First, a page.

Index to Theses provides another way of accessing the material with abstracts (but not full-text) to over British 355,000 theses.
Finding Australian Theses is an online guide produced by Council of Australian University Librarians. Previously all Australian theses had been available through one system. Now they are either available through Trove or through individual institutions. The guide clearly explains the best way to find what you are looking for.
Theses Canada, provided by Library and Archives Canada, provides free access to thousands of Ph.D theses produced in Canada and voluntarily deposited by individual institutions.
The New Zealand Educational Theses Database has links to full-text theses from New Zealand universities.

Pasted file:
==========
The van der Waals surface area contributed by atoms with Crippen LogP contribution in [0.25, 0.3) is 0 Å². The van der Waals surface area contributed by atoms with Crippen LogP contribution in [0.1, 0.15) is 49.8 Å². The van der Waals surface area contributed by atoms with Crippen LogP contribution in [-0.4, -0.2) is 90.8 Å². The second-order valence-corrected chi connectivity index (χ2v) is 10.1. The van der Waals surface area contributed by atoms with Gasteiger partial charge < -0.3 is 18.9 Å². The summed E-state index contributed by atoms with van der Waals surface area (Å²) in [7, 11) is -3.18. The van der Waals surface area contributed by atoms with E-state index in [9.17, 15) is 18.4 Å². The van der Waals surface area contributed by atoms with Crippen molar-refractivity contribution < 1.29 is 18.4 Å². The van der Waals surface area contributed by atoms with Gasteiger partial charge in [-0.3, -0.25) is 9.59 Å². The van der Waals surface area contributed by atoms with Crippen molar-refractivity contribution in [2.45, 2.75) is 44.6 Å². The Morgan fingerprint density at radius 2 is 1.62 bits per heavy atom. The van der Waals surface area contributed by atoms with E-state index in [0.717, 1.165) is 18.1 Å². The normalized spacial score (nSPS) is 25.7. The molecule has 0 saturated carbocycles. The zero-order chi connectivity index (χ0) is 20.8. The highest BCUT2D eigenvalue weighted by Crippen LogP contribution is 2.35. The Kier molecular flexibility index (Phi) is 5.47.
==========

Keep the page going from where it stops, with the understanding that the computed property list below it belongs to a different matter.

WW1 Maps and Aerial Photography is the best online collection of war maps. Provided by McMaster University, Canada, the site has over 400 detailed contemporary maps and 500 aerial photographs of the Western Front. High resolution images allow zooming to reveal very small details.
British Army WW1 Trenchmaps is a very good guide to reading and understanding the maps produced by the British army during the war.
The Great War as Interpreted in Magazine Articles, 1914–1918, is a site edited by J. Fred MacDonald in which he has compiled and transcribed an important collection of contemporary magazine articles from all around the world about the war. A fascinating collection and well worth a visit.
The British Pathé World War 1 Collection is a vast collection of First World War footage all available to view online at no cost. The material they hold covers many different aspects of the war.
The European Film Gateway is another fantastic source of original footage bringing together digitised film from major European film archives holding First World War material.